Working in the food industry can be a very demanding endeavor, with many hours spent on your feet in a high-paced environment. Rainforest Cafe appears to be no exception, with many workers sharing how the days were often very long with very short breaks or none whatsoever.

In fact, one of the most common criticisms we came across on Indeed was the infrequent or seemingly non-existent breaks. In fact, more than one employee noted that they would often work 12 or 13-hour shifts with no breaks at all. Another employee said that while the short breaks were a drawback of working there, it was a common practice in the restaurant industry and nothing that was particularly unique to Rainforest Cafe. Another employee on Indeed elaborated, saying that the lack of breaks were common when working a double shift and that they would instead simply transition from the first shift into the second without any time off in between.

Food quality was questionable

As much as we love an animatronic gorilla, a cool environment or atmosphere just doesn't make up for sub-par food. And while no one goes to a Rainforest Cafe expecting Michelin star-quality dishes, ordering something decent and edible is to be expected. And for the most part, that is what you will find when dining there. In fact, you may really enjoy your Rasta Pasta or Mojo Bones. But it's fairly common to hear mixed reviews about the food, or that the quality doesn't quite justify the prices. That trend of mixed reviews is echoed throughout the feedback from employees. Some on Indeed found the food to be quite good, while others claim it was terrible. One comment, in particular, pointed out the dichotomy between quality and price.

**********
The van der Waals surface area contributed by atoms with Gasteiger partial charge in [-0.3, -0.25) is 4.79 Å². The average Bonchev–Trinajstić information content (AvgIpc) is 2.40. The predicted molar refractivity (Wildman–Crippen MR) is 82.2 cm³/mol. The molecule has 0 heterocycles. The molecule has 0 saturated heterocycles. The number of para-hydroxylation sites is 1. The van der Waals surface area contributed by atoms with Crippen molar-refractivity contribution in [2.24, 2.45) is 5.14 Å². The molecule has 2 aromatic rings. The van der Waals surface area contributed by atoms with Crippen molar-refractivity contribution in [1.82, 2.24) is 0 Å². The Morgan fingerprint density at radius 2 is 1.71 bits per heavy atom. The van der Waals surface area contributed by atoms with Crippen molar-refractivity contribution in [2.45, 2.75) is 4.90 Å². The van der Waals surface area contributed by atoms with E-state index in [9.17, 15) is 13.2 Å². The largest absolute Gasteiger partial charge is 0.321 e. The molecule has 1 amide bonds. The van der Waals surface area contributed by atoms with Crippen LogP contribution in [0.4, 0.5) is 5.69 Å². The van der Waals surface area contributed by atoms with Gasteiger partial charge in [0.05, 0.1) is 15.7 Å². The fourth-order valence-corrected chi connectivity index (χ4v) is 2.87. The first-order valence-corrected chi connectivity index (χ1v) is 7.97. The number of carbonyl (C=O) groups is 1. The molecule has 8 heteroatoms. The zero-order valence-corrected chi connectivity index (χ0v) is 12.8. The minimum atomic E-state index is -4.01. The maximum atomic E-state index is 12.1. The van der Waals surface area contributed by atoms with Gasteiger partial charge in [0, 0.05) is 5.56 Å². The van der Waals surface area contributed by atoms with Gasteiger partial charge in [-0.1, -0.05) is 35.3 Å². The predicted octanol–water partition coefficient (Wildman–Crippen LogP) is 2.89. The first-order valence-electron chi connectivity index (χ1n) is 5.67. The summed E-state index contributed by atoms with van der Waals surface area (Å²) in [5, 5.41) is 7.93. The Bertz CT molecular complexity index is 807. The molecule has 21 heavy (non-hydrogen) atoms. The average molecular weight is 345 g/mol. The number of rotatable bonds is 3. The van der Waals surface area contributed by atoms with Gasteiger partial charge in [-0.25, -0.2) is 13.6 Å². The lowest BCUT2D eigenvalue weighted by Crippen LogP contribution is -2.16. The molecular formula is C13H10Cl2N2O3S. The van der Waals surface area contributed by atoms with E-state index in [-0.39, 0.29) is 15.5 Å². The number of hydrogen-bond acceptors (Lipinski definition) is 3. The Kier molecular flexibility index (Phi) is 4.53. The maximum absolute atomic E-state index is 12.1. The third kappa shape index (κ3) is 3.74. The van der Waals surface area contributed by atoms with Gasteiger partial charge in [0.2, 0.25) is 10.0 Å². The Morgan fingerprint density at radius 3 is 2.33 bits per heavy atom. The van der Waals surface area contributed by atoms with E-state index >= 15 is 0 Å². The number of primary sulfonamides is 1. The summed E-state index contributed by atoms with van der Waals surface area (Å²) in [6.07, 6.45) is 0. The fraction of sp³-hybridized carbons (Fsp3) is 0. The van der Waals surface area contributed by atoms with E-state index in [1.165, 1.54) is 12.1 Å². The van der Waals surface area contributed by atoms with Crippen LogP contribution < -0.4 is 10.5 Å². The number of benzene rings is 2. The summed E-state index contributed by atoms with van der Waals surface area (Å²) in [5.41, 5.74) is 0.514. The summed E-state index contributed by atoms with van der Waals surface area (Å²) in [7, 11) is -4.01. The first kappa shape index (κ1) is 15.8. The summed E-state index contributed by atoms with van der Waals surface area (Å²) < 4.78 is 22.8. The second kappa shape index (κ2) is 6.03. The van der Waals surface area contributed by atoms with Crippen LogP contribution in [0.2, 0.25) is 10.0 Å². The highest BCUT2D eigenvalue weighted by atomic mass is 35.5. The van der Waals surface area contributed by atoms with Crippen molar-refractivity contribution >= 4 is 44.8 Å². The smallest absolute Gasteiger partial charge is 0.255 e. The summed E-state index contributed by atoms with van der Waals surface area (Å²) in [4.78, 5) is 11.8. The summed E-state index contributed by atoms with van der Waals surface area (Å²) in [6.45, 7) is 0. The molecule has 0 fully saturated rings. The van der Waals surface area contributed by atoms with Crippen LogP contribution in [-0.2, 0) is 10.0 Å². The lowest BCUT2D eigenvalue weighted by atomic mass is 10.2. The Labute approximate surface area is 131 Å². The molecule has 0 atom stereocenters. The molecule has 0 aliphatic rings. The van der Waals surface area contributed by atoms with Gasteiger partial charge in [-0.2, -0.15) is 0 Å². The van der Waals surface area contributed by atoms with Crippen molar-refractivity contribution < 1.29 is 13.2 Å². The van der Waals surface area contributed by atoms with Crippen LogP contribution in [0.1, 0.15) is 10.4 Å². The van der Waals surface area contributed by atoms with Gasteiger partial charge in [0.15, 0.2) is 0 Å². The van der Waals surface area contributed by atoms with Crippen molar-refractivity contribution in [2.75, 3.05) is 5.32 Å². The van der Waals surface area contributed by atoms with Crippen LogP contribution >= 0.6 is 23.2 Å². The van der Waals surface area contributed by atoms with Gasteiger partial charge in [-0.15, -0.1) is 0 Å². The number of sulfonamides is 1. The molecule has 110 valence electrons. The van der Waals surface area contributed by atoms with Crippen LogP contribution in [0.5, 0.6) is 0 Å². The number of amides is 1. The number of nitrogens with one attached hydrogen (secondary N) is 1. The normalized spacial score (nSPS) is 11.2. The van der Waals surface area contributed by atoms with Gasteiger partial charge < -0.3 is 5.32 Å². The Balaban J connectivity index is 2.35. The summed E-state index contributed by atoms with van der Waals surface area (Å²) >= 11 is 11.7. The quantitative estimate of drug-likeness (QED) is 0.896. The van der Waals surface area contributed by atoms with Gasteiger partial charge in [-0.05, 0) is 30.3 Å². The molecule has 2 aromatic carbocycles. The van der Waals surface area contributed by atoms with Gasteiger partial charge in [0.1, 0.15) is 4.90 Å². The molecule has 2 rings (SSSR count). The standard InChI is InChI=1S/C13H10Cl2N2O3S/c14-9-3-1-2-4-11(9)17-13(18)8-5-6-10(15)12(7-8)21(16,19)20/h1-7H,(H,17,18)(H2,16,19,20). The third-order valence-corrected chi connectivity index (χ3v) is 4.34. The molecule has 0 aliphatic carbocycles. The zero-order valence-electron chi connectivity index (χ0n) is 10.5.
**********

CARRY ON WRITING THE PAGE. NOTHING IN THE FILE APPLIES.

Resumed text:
Another employee who worked in the kitchen shared on CareerBliss how the food quality was not what they expected it to be when they began working at Rainforest Cafe. Seeing as how they listed that as one of the things they did not enjoy about their job, we're willing to bet that the quality was less than what they expected.